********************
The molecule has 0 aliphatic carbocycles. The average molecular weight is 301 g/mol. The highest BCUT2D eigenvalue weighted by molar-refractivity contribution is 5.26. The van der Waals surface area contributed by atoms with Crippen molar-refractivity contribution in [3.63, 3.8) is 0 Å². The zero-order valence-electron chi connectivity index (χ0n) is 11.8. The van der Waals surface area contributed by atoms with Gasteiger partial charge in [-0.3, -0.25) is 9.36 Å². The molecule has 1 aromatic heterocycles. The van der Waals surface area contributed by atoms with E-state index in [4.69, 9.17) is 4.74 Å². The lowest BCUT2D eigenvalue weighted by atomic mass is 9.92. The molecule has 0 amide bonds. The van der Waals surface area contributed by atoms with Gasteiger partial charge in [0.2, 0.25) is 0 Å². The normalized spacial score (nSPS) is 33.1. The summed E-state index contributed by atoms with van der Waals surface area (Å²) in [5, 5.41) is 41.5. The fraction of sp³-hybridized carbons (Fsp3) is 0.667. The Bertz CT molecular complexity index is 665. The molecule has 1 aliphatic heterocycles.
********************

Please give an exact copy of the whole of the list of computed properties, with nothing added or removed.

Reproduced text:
The molecule has 0 aliphatic carbocycles. The average molecular weight is 301 g/mol. The highest BCUT2D eigenvalue weighted by molar-refractivity contribution is 5.26. The van der Waals surface area contributed by atoms with Crippen molar-refractivity contribution in [3.63, 3.8) is 0 Å². The zero-order valence-electron chi connectivity index (χ0n) is 11.8. The van der Waals surface area contributed by atoms with Gasteiger partial charge in [-0.3, -0.25) is 9.36 Å². The molecule has 1 aromatic heterocycles. The van der Waals surface area contributed by atoms with E-state index in [4.69, 9.17) is 4.74 Å². The lowest BCUT2D eigenvalue weighted by atomic mass is 9.92. The molecule has 0 amide bonds. The van der Waals surface area contributed by atoms with Gasteiger partial charge in [0.2, 0.25) is 0 Å². The normalized spacial score (nSPS) is 33.1. The summed E-state index contributed by atoms with van der Waals surface area (Å²) in [5, 5.41) is 41.5. The fraction of sp³-hybridized carbons (Fsp3) is 0.667. The Bertz CT molecular complexity index is 665. The molecule has 1 aliphatic heterocycles.